Linux has mdadm. ( https://raid.wiki.kernel.org/index.php/Linux_Raid)

    FreeNAS has it ( and ZFS http://doc.freenas.org/index.php/Hardware_Requirements )

    Some entry level NAS boxes use software RAID (because nothing else is running on those machines and capped by 1Gb Ethernet interfaces anyway. :) Often a customized variant of mdadm, FreeNAS or inspired by one of those two. )

    RAID 5 (and 6 ) have a write hole. There is brief period where the drives are in an inconsistent state. If power is lost during that state they can screw up part of the drive. That typically why some folks advocated for slightly less power hungry device that can be powered long enough to put the disks into a consistent state and power off.

    The other argument is that software RAID 5 is too computationally heavy for CPUs to do. ZFS has an assumption that there are multiple cores and not running in a maxed out core state.
     
  4. lnikj macrumors newbie

    Joined:
    Jun 10, 2012
    #4
    FWIW, I am also a Photographer (& hobbyist musician) and should the Mac Pro update arrive today I plan on the following solution.

    A Crucial M4 256Gb system/apps drive, a pair of 1TB Velociraptors as RAID 0, and a 4Tb Hitachi 7K4000.

    I currently have a MacBook Pro and keep my 1Tb photo collection on a 2TB WD Black (esata card) and use Synk (http://decimus.net/Synk) to keep that constantly mirrored to a 2Tb WD Green (FW800).

    That has worked well so I would keep the Velociraptor RAID 0 array constantly mirrored to a partition on the Hitachi by the same method.

    I figure that I don't need to keep more that 1TB of photos and a couple of hundred Gbs of audio samples on the Velociraptors at any one time so older stuff in the photo library as it grows would be shunted off to another partition on the Hitachi.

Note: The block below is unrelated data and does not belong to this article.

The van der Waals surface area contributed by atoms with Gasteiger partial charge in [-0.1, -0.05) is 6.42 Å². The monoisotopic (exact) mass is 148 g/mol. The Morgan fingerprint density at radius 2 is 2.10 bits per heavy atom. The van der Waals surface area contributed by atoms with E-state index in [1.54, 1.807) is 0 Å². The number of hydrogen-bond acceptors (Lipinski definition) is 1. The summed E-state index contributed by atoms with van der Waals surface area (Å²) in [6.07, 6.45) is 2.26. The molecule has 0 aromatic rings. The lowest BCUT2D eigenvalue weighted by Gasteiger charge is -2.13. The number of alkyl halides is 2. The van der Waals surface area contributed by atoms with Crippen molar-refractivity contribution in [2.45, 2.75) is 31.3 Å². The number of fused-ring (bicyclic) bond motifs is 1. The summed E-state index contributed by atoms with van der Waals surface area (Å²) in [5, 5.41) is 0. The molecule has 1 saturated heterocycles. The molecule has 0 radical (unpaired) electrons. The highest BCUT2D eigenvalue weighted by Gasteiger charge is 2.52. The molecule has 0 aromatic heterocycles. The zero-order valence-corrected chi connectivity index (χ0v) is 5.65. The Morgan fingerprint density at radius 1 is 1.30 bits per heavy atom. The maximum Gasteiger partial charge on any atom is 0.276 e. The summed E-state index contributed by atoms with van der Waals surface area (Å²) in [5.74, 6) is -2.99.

5. deconstruct60 macrumors 604

    Joined:
    Mar 10, 2009
    #5
    The Accelsior is an odd choice. Is there a reason why? It is not likely to get the performance metrics on the OWC site moving around lots of jpegs or lossless compressed RAWs.

    Also if working with referenced images
    http://documentation.apple.com/en/a...:doc:uid:Aperture-UserManual-91292BSR-1038622

    You can just put the RAW masters on the RAID drive in the first place. Then don't have to "move" them later when done. [ Or can move just the RAWs with images of the highly valued shoots to either a different location for longer term storage or copy/duplicate temporarily to faster disk. ]





    Well if this back-up solution is exactly the same size as the 4TB drive it doesn't really meet all the attributes of a back-up solution.




    The probability that the RAID array fails increases with more disks. The more disks you add the more failures you can get.
     
  6. jbg232 thread starter macrumors 65816

    jbg232

    Joined:
    Oct 15, 2007
    #6
    Thanks everyone for the replies, my main question was related to WHICH hard drive (ie brand) you would get for the raid 0 to keep the cost reasonable but performance high enough.

    My reasoning for not putting the masters on the ssd are simply that they will not fit (I have >30K images right now and had much more before.)

    Anyone who uses aperture a lot knows what a performance pig it is. Editing images/importing/browsing etc require really intense hardware when working with 30MB raw files. I believe the active working project and the library should definitely benefit from being on the ssd but after I finish working on something, for the interest of space, I will move the masters over to the internal raid 0 where I feel they will still have decent performance if I want to go back to them.

    Because the photos are referenced masters in my own folder scheme I use time machine with a 4TB drive to back them up and every now and then copy everything over to a separate drive for an offsite backup.